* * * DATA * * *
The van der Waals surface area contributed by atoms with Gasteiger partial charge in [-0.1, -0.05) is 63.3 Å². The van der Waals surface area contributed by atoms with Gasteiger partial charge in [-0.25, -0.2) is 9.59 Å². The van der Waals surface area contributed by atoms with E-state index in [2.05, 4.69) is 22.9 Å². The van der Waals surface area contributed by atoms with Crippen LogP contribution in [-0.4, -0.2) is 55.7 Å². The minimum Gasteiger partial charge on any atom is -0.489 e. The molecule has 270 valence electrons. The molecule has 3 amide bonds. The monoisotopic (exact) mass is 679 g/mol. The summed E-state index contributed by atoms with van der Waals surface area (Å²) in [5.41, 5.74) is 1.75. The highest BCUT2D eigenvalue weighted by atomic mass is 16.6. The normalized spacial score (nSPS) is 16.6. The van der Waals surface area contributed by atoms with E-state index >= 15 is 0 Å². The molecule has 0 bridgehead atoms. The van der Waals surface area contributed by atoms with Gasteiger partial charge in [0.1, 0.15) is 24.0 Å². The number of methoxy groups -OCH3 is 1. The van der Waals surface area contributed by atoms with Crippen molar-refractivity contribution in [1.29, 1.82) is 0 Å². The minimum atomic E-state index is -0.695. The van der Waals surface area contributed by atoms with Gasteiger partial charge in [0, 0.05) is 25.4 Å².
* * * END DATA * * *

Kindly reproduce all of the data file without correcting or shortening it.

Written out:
The van der Waals surface area contributed by atoms with Gasteiger partial charge in [-0.1, -0.05) is 63.3 Å². The van der Waals surface area contributed by atoms with Gasteiger partial charge in [-0.25, -0.2) is 9.59 Å². The van der Waals surface area contributed by atoms with E-state index in [2.05, 4.69) is 22.9 Å². The van der Waals surface area contributed by atoms with Crippen LogP contribution in [-0.4, -0.2) is 55.7 Å². The minimum Gasteiger partial charge on any atom is -0.489 e. The molecule has 270 valence electrons. The molecule has 3 amide bonds. The monoisotopic (exact) mass is 679 g/mol. The summed E-state index contributed by atoms with van der Waals surface area (Å²) in [5.41, 5.74) is 1.75. The highest BCUT2D eigenvalue weighted by atomic mass is 16.6. The normalized spacial score (nSPS) is 16.6. The van der Waals surface area contributed by atoms with E-state index >= 15 is 0 Å². The molecule has 0 bridgehead atoms. The van der Waals surface area contributed by atoms with Gasteiger partial charge in [0.1, 0.15) is 24.0 Å². The number of methoxy groups -OCH3 is 1. The van der Waals surface area contributed by atoms with Crippen molar-refractivity contribution in [1.29, 1.82) is 0 Å². The minimum atomic E-state index is -0.695. The van der Waals surface area contributed by atoms with Gasteiger partial charge in [0, 0.05) is 25.4 Å².